KAWASAKI’S DISEASE – AN UNUSUAL PRESENTATION
Dr Ira Shah M.D, DNB, DCH(Gold Medalist), FCPS
A 4 years old female child presented with fever since 4 days, generalized edema with oliguria since 2 days and vomiting and rash since 1 day. She had no history of jaundice or similar episodes in the past. On examination, the child was febrile and in shock. (Peripheral pulses were weak, B.P. = 90/76 mm of Hg). She had tachycardia with a heart rate of 134 /min. Anasarca was present. There was a petechial rash present over trunk, hands and legs. Discrete cervical lymphadenopathy (1.5 x 1 cm – largest) was present and lymphnodes were mobile and non-tender. Oral cheilosis was present. There was no strawberry tongue or conjunctival congestion. On systemic examination she had a tender hepatosplenomegaly. A differential diagnosis of sepsis, viral hemorrhagic fever and Kawasaki’s disease was considered. Her CBC reveal ed hemoglobin of 8.7 gm/dl and WBC count of 10,100 cells/cumm (72% polymorphs, 86% lymphocytes and 1% monocyte) with a normal platelet count of 4,30,000 cells/cumm. Her peripheral smear was normal and ESR was 4 mm at end of 1 hour. Stool showed presence of occult blood though her prothrombin time and partial Thromboplastin time were normal. Her S SGPT was deranged (155 IU/L) and she had hypoalbuminemia (Total proteins = 4.8 gm%, S.Albumin = 2 gm %). Her renal profile, electrolytes were normal. Blood culture showed no growth. In view of the suspicion of viral hemorrhagic fever her Dengue IgM and leptospira. IgM & IgG by ELISA were done which were negative. Patient was treated with IV ceftriaxone and ionotropic support. In view of clinical suspicion of Kawasaki’s disease with laboratory parameter suggestive of hypoalbuminemia though there was no thrombocytosis or elevated ESR, an echocar diography with color doppler of the heart was done whic h showed mild pericardial effusion (0.73 cm posteriorly) with dilated coronary arteries (Right main coronary artery = 2.8 mm, left anterior descending coronary artery = 2.2 mm). Thus the child was diagnosed as Kawasaki’s disease with shock. She was treated with intravenous immunoglobulin (2 gm/kg) to which the patient responded and ionotropic supports were omitted after 5 days. Oliguria, hepatitis and edema also resolved. Her CBC was repeated on Day 5 of admission which showed a drop in the hemoglobin (6.7 gm/dl) with thrombocytosis (Platelet count = 4,77,000 cells/cumm) and high ESR (135 mm at end of 1 hour). She was started on high dose Aspirin for 14 days and subsequently shifted to low dose Aspirin and advised regular follow up.Thus, we have a child who did not fulfill all the diagnostic criteria of Kawasaki’s disease and was in shock with only hypoalbuminemia as one of the suggestive laboratory parameter who had evidence of coronary dilatation on echocardiography and thrombocytosis and raised ESR came much later in the disease process.
Kawasaki disease, formerly known as mucocutaneous lymphnode syndrome or infantile polyarteritis nodosa is an acute febrile vasculitis of childhood first described by Dr. Tomisaku Kawasaki in Japan in 1967. Asians are at the highest risk. Cause of the illness remains unknown but an infectious origin is strongly suspected.Kawasaki disease causes a severe vasculitis of all blood vessels but predominantly affects the medium-sized arteries with predilection for the coronary arteries. Elevated levels of all serum immunoglobulins are present suggestive of a vigorous antibody response. Patients present with high spiking fever (upto 104 oF or higher) that is remittent and unresponsive to antibiotics hasting for 1-4 weeks. Prolonged fever is a risk factor for development of coronary artery disease. Other features include bilateral bulbar conjunctival injection; erythema of the oral and pharyngeal mucosa with “strawberry” tongue and dry-cracked lips; erythema and swelling of hands and feet; rash that is primarily truncal and polymorphous with cervical adenopathy > 1.5 cm. Periungual desquamation of the fingers and toes begins 1-3 weeks after the onset of illness.Other features include extreme irritability, aseptic meningitis, diarrhea, hepatitis, hydrops of gall bladder, urethritis, meatitis, otitis media and arthritis. Cardiac involvement in form of myocarditis, pericarditis, coronary artery aneurysm, valvular regurgitation and systemic artery aneurysms occur.Poor prognostic markers are male gender, age younger than 1 year, prolonged fever, recurrent fever after an afebrile period, low hemoglobin or platelet levels, high neutrophil and band counts and low albumin and serum IgG levels.Diagnosis is mainly clinical. No specific diagnostic test exists but certain laboratory findings are characteristic such as elevated white cell counts (predominantly neutrophils), elevated ESR & CRP and other acute phase reactants, thrombocytosis (in 2 nd-3 rd week of illness) and mild elevation of hepatic transaminases.Treatment for acute stage consists of IVIg (2gm/kg) with high dose aspirin (100 mg/kg/d every 6 hourly x 14 days). IVIg reduces the prevalence of coronary disease by 22-23%. Aspirin is continued in antithrombotic doses (3-5 mg/kg/day) for 6-8 weeks till ESR has normalized and in patients in whom echocardiography is normal. Patients with aneurysm need to continue aspirin indefinitely. Patients with large aneurysms may require warfarin or dipyridamole in addition.Prognosis is good for patients who do not develop coronary artery disease. Overall 50% of coronary artery aneurysm resolves echocardiographically by 1-2 years after illness.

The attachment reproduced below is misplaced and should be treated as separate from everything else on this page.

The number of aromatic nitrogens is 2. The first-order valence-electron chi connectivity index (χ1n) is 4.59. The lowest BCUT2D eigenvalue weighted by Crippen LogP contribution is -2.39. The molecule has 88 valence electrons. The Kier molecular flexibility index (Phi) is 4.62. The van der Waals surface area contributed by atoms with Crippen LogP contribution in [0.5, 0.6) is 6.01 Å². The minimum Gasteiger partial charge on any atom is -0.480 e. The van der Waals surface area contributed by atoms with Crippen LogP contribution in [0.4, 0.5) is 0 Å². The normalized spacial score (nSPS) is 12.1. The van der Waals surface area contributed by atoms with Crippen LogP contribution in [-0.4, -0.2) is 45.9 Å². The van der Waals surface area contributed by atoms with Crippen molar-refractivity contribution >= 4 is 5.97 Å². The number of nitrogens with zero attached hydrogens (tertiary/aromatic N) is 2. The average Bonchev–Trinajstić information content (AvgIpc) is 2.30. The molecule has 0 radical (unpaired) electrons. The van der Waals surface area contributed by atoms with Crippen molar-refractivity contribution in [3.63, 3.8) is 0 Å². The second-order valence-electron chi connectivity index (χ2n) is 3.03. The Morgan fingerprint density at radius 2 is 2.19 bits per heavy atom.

Behrman RE, Kliegman RM, Jenson HB. Nelson Textbook of Pediatrics. 17 th ed. W.B. Saunders, 2000:823-826. Last Updated on 01-07-2004
How to cite this url
Shah I.Kawasaki’s Disease an Unusual Presentation.Pediatric Oncall [serial online] 2004 [cited 2004 July 1];1. Available from: http://www.pediatriconcall.com/fordoctor/casereports/Kawasaki_Unusual_Presentation.asp